Malini reads out a letter from her mother to Rajendran, who offers her austere condolences with a Shakespearean quote. She listens impassively as Rajendran talks about “doing everything they can for Ravishankar’s treatment.” Malini does not give the impression of a grieving wife or perhaps it is an interesting digression from the usual stereotype. She seems to be the more realistic depiction of a partner, who is practical enough to think about her own survival, a reason why she re-joins duty even when he is ill. She shares her fears with Rajendran, “How will I live alone?"

It overpowers even her compassion for her husband. There is no romanticising of a wife who wails, mourns, and martyrs herself to prove her loyalty and love. It is clear that in these trying times, she is exhausted and only human to place him above herself and she never bothers to mask it in front of him or the world. She has taken it in her stride.

Though intentioned to break your heart or perhaps make you judge her for being cruel, at least she was being true to herself when she admits that she slept with Rajendran when Ravishankar tries to initiate sex. Though inappropriate, at least she stands her ground and does not fall into the morality trap. It’s also true that the narrative is built more around despising her, for the audience is not familiar with this dispassionate woman, who weighs relationships with her head than with her heart.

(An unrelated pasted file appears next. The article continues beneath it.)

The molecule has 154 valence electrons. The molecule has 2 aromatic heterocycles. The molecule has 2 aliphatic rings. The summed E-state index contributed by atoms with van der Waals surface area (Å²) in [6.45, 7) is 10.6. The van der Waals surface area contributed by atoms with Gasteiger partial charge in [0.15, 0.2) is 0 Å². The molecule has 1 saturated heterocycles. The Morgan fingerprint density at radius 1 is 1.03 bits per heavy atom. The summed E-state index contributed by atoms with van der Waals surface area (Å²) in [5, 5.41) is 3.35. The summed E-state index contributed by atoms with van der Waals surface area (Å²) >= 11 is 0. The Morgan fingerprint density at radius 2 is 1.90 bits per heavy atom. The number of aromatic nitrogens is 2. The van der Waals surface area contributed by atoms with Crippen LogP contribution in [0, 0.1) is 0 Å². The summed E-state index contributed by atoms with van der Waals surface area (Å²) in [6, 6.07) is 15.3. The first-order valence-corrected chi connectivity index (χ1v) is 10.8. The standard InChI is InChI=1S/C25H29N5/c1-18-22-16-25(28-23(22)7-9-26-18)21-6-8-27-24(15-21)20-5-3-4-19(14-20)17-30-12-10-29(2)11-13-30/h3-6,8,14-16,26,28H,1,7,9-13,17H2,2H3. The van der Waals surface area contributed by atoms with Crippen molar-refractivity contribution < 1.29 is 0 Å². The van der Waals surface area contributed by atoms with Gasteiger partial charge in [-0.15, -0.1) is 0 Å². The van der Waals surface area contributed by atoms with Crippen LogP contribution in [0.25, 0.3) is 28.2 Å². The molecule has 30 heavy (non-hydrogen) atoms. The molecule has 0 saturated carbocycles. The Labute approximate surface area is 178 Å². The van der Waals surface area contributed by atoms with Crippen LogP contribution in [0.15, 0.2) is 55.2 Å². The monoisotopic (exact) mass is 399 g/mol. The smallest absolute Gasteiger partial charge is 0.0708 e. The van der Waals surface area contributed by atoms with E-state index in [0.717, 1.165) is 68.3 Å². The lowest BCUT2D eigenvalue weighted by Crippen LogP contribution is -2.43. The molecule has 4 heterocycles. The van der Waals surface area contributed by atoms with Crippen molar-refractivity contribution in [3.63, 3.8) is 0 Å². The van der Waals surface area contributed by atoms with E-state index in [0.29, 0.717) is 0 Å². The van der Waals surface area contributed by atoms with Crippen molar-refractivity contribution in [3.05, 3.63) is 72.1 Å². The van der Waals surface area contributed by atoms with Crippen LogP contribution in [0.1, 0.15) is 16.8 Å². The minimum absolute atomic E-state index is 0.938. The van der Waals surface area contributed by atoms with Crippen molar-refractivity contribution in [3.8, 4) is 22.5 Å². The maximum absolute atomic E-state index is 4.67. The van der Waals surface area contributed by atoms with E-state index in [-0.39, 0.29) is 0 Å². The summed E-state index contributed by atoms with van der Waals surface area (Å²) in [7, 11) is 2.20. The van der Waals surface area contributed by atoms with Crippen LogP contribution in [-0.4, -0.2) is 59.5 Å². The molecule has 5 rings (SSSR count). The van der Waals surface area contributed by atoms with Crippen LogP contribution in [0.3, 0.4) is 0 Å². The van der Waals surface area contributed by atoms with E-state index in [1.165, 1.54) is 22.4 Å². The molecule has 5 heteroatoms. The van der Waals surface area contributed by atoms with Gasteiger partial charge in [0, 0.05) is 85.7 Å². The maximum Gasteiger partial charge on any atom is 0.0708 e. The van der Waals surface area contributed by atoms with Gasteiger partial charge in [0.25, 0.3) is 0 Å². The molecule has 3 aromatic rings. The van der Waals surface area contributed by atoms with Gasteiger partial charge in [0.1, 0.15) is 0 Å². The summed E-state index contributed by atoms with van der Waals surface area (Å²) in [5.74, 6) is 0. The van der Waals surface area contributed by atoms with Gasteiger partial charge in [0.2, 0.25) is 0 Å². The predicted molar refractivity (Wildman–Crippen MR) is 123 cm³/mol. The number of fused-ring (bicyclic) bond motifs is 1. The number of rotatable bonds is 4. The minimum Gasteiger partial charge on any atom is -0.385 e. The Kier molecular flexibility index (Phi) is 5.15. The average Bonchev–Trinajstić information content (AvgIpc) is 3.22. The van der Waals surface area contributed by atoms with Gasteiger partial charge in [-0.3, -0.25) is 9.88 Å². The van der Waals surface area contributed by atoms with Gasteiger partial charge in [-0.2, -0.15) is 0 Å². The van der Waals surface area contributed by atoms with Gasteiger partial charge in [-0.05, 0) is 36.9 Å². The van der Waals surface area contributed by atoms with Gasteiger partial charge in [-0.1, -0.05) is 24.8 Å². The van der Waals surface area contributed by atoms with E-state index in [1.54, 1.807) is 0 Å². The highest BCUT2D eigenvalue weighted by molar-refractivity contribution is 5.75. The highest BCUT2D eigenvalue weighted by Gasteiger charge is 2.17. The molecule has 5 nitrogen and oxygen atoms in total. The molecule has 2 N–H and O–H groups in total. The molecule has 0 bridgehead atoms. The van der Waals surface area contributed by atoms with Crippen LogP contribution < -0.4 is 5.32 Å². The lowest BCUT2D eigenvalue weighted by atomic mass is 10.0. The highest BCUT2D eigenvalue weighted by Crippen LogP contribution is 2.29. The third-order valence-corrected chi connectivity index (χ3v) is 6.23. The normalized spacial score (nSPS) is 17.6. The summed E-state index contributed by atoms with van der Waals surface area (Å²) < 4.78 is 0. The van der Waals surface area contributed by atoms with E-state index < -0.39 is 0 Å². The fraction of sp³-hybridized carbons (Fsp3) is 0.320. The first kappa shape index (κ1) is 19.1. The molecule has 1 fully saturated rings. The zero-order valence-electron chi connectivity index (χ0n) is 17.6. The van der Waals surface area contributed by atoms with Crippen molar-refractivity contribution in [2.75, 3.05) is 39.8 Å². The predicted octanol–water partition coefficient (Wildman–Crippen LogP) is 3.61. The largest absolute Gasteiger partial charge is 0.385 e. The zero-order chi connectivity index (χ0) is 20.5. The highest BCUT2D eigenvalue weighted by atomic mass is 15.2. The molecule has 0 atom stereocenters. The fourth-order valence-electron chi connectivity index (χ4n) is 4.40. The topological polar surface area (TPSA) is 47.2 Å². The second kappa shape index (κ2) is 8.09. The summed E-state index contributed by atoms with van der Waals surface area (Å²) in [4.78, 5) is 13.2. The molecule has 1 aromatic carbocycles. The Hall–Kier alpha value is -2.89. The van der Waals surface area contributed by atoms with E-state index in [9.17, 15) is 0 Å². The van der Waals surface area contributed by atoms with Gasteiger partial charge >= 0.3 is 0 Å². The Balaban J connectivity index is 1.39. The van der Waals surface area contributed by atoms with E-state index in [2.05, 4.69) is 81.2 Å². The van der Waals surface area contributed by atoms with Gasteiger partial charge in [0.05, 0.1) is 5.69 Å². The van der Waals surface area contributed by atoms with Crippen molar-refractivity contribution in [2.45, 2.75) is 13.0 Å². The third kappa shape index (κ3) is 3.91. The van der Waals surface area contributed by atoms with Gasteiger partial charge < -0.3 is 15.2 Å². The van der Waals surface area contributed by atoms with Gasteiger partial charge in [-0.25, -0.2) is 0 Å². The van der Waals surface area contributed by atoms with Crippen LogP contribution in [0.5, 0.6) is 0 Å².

Rajendran: The “friend” who always desired Malini. He is one of the last of Ravishankar’s friends who continue to visit him, offering money and other help. But from the very first instance, we get where his interest lies. The sympathy is strictly a route to be with Malini. He reminds you of a vulture, awaiting the death of his prey.

Durga: Ravishankar’s ‘murappennu’ (the woman betrothed to him before he married Malini), who still loves him.

The moment of truth

Life gives him a second chance. But not entirely. Ravi is on the road to recovery and ready to accept life with open arms. Gone is the man who was dreaming about death. And then fate smirks at him. The first blow comes when he visits Durga for some comfort — “Then it was different. I was trying to offer solace to a dying man. You can go back to your wife. I can’t be your mistress,” she tells him.

His “loving” aunt suddenly finds nursing him a burden. When he tries to initiate a conversation with Rajendran regarding the deal he made in a moment of despair, he politely shows him the door. The second blow happens in his office when he gets to read a copy of his own obituary.

While the final blow was Malini’s “betrayal", Durga’s reaction is a tad baffling. Was it the thought of getting hurt again that leads her to such a decision? But in the end, two moments make that lasting impression — the first being the one where Ravi rewrites the dateline of the previously drafted obituary. And finally, that last shot where he treads calmly on the railway track.

It ought to be one of the most haunting scenes in the history of Malayalam cinema. Norman Cousins said it rightly—"Death is not the greatest loss in life. The greatest loss is what dies inside us while we live.” But one question continues to haunt me more—Were Malini and Rajendran able to live this down?

Neelima Menon has worked in the newspaper industry for more than a decade. She has covered Hindi and Malayalam cinema for The New Indian Express and has worked briefly with Silverscreen.in. She now writes exclusively about Malayalam cinema, contributing to Fullpicture.in and thenewsminute.com. She is known for her detailed and insightful features on misogyny and the lack of representation of women in Malayalam cinema.